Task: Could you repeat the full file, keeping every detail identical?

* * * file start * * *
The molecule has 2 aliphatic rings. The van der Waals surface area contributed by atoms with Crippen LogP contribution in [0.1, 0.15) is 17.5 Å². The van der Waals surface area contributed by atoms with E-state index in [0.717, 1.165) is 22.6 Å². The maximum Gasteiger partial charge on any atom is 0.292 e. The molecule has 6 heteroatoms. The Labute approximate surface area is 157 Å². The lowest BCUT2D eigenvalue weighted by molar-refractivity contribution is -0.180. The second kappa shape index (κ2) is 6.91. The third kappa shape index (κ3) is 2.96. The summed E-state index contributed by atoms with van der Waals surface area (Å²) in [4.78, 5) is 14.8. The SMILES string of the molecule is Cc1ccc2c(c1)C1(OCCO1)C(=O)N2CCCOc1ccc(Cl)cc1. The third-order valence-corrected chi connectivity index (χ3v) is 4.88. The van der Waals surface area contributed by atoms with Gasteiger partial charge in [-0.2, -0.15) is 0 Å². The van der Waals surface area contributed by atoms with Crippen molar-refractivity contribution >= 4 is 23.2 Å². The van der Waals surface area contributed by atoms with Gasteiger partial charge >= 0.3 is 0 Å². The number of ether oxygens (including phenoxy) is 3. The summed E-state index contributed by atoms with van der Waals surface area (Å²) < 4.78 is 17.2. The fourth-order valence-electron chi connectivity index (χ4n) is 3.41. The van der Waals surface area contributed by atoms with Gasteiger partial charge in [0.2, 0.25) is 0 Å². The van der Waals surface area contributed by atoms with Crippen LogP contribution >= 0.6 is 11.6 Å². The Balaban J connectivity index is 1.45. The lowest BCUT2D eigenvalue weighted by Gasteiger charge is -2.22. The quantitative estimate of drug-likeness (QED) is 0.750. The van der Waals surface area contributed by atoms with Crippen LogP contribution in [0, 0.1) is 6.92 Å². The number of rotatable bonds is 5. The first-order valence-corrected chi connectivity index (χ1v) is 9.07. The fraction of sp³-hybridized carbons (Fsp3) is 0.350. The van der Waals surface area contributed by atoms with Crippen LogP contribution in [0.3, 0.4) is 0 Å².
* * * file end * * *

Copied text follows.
The molecule has 2 aliphatic rings. The van der Waals surface area contributed by atoms with Crippen LogP contribution in [0.1, 0.15) is 17.5 Å². The van der Waals surface area contributed by atoms with E-state index in [0.717, 1.165) is 22.6 Å². The maximum Gasteiger partial charge on any atom is 0.292 e. The molecule has 6 heteroatoms. The Labute approximate surface area is 157 Å². The lowest BCUT2D eigenvalue weighted by molar-refractivity contribution is -0.180. The second kappa shape index (κ2) is 6.91. The third kappa shape index (κ3) is 2.96. The summed E-state index contributed by atoms with van der Waals surface area (Å²) in [4.78, 5) is 14.8. The SMILES string of the molecule is Cc1ccc2c(c1)C1(OCCO1)C(=O)N2CCCOc1ccc(Cl)cc1. The third-order valence-corrected chi connectivity index (χ3v) is 4.88. The van der Waals surface area contributed by atoms with Gasteiger partial charge in [-0.2, -0.15) is 0 Å². The van der Waals surface area contributed by atoms with Crippen molar-refractivity contribution >= 4 is 23.2 Å². The van der Waals surface area contributed by atoms with Gasteiger partial charge >= 0.3 is 0 Å². The number of ether oxygens (including phenoxy) is 3. The summed E-state index contributed by atoms with van der Waals surface area (Å²) < 4.78 is 17.2. The fourth-order valence-electron chi connectivity index (χ4n) is 3.41. The van der Waals surface area contributed by atoms with Gasteiger partial charge in [0.2, 0.25) is 0 Å². The van der Waals surface area contributed by atoms with Crippen LogP contribution >= 0.6 is 11.6 Å². The Balaban J connectivity index is 1.45. The lowest BCUT2D eigenvalue weighted by Gasteiger charge is -2.22. The quantitative estimate of drug-likeness (QED) is 0.750. The van der Waals surface area contributed by atoms with Crippen LogP contribution in [0, 0.1) is 6.92 Å². The number of rotatable bonds is 5. The first-order valence-corrected chi connectivity index (χ1v) is 9.07. The fraction of sp³-hybridized carbons (Fsp3) is 0.350. The van der Waals surface area contributed by atoms with Crippen LogP contribution in [0.3, 0.4) is 0 Å².